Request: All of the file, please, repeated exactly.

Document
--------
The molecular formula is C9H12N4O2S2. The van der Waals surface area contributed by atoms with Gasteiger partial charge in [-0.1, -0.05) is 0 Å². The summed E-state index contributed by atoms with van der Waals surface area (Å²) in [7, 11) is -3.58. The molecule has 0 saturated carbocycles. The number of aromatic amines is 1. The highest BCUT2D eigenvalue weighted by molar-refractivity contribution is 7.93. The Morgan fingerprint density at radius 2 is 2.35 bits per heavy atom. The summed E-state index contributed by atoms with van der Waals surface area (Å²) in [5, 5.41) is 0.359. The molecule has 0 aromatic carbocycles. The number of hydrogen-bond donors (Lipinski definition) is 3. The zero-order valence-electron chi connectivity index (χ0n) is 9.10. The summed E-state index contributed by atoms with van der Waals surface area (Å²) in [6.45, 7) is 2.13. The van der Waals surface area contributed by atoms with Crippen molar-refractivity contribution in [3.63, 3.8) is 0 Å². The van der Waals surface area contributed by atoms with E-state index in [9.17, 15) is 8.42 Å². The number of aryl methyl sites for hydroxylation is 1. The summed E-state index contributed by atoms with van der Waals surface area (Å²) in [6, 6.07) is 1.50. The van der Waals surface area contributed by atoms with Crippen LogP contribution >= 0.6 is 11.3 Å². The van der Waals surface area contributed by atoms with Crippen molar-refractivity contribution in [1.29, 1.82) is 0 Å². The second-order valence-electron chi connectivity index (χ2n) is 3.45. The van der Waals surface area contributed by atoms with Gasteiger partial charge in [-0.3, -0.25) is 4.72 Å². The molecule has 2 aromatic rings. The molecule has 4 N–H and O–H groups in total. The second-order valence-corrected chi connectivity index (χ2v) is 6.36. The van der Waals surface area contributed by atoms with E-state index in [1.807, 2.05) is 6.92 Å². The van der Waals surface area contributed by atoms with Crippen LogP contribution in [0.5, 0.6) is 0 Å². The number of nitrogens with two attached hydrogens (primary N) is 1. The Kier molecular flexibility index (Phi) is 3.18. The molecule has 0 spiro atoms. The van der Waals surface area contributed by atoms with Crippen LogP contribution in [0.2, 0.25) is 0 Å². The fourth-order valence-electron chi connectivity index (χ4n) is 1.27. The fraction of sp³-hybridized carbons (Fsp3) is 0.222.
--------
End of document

The molecular formula is C9H12N4O2S2. The van der Waals surface area contributed by atoms with Gasteiger partial charge in [-0.1, -0.05) is 0 Å². The summed E-state index contributed by atoms with van der Waals surface area (Å²) in [7, 11) is -3.58. The molecule has 0 saturated carbocycles. The number of aromatic amines is 1. The highest BCUT2D eigenvalue weighted by molar-refractivity contribution is 7.93. The Morgan fingerprint density at radius 2 is 2.35 bits per heavy atom. The summed E-state index contributed by atoms with van der Waals surface area (Å²) in [5, 5.41) is 0.359. The molecule has 0 aromatic carbocycles. The number of hydrogen-bond donors (Lipinski definition) is 3. The zero-order valence-electron chi connectivity index (χ0n) is 9.10. The summed E-state index contributed by atoms with van der Waals surface area (Å²) in [6.45, 7) is 2.13. The van der Waals surface area contributed by atoms with Crippen molar-refractivity contribution in [3.63, 3.8) is 0 Å². The van der Waals surface area contributed by atoms with E-state index in [9.17, 15) is 8.42 Å². The number of aryl methyl sites for hydroxylation is 1. The summed E-state index contributed by atoms with van der Waals surface area (Å²) in [6, 6.07) is 1.50. The van der Waals surface area contributed by atoms with Crippen LogP contribution >= 0.6 is 11.3 Å². The van der Waals surface area contributed by atoms with Crippen molar-refractivity contribution in [1.29, 1.82) is 0 Å². The second-order valence-electron chi connectivity index (χ2n) is 3.45. The van der Waals surface area contributed by atoms with Gasteiger partial charge in [-0.3, -0.25) is 4.72 Å². The molecule has 2 aromatic rings. The molecule has 4 N–H and O–H groups in total. The second-order valence-corrected chi connectivity index (χ2v) is 6.36. The van der Waals surface area contributed by atoms with E-state index in [1.807, 2.05) is 6.92 Å². The van der Waals surface area contributed by atoms with Crippen LogP contribution in [0.5, 0.6) is 0 Å². The number of nitrogens with two attached hydrogens (primary N) is 1. The Kier molecular flexibility index (Phi) is 3.18. The molecule has 0 spiro atoms. The van der Waals surface area contributed by atoms with Crippen LogP contribution in [0.2, 0.25) is 0 Å². The fourth-order valence-electron chi connectivity index (χ4n) is 1.27. The fraction of sp³-hybridized carbons (Fsp3) is 0.222.